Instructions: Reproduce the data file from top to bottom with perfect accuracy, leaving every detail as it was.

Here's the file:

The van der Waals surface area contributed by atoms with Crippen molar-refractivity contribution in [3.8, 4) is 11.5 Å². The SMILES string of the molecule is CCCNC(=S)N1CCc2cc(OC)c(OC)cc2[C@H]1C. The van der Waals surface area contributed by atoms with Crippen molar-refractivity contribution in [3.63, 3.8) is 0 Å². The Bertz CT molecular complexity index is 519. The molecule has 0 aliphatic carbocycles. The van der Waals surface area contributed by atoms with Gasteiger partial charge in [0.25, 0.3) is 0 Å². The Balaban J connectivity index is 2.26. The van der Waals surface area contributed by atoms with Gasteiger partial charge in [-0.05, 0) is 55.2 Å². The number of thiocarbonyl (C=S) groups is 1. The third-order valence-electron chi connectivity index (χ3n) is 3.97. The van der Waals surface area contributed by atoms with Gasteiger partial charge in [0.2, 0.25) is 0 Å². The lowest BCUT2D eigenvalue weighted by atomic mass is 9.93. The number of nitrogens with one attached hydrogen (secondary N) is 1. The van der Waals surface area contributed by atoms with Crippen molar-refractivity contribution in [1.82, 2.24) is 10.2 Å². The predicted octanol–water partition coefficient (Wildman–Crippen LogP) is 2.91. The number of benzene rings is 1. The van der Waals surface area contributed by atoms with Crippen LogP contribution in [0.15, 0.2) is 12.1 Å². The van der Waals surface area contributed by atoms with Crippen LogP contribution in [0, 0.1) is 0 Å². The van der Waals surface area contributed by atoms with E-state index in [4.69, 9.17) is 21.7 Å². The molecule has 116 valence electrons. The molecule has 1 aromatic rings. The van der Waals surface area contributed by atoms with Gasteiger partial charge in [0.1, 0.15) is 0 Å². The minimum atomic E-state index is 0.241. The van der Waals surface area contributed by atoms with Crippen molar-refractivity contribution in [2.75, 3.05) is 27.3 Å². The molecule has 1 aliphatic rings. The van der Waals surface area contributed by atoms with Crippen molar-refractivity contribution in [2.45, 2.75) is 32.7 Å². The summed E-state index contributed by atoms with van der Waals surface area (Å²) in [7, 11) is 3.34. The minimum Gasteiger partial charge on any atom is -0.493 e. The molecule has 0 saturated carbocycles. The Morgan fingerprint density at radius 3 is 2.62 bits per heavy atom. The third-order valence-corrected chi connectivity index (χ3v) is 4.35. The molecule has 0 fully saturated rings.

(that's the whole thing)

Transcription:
The van der Waals surface area contributed by atoms with Crippen molar-refractivity contribution in [3.8, 4) is 11.5 Å². The SMILES string of the molecule is CCCNC(=S)N1CCc2cc(OC)c(OC)cc2[C@H]1C. The van der Waals surface area contributed by atoms with Crippen molar-refractivity contribution in [3.63, 3.8) is 0 Å². The Bertz CT molecular complexity index is 519. The molecule has 0 aliphatic carbocycles. The van der Waals surface area contributed by atoms with Gasteiger partial charge in [0.25, 0.3) is 0 Å². The Balaban J connectivity index is 2.26. The van der Waals surface area contributed by atoms with Gasteiger partial charge in [-0.05, 0) is 55.2 Å². The number of thiocarbonyl (C=S) groups is 1. The third-order valence-electron chi connectivity index (χ3n) is 3.97. The van der Waals surface area contributed by atoms with Gasteiger partial charge in [0.2, 0.25) is 0 Å². The lowest BCUT2D eigenvalue weighted by atomic mass is 9.93. The number of nitrogens with one attached hydrogen (secondary N) is 1. The van der Waals surface area contributed by atoms with Crippen molar-refractivity contribution in [1.82, 2.24) is 10.2 Å². The predicted octanol–water partition coefficient (Wildman–Crippen LogP) is 2.91. The number of benzene rings is 1. The van der Waals surface area contributed by atoms with Crippen LogP contribution in [0.15, 0.2) is 12.1 Å². The van der Waals surface area contributed by atoms with Crippen LogP contribution in [0, 0.1) is 0 Å². The van der Waals surface area contributed by atoms with E-state index in [4.69, 9.17) is 21.7 Å². The molecule has 116 valence electrons. The molecule has 1 aromatic rings. The van der Waals surface area contributed by atoms with Gasteiger partial charge in [0.1, 0.15) is 0 Å². The minimum atomic E-state index is 0.241. The van der Waals surface area contributed by atoms with Crippen molar-refractivity contribution in [2.75, 3.05) is 27.3 Å². The molecule has 1 aliphatic rings. The van der Waals surface area contributed by atoms with Crippen molar-refractivity contribution in [2.45, 2.75) is 32.7 Å². The summed E-state index contributed by atoms with van der Waals surface area (Å²) in [7, 11) is 3.34. The minimum Gasteiger partial charge on any atom is -0.493 e. The molecule has 0 saturated carbocycles. The Morgan fingerprint density at radius 3 is 2.62 bits per heavy atom. The third-order valence-corrected chi connectivity index (χ3v) is 4.35. The molecule has 0 fully saturated rings.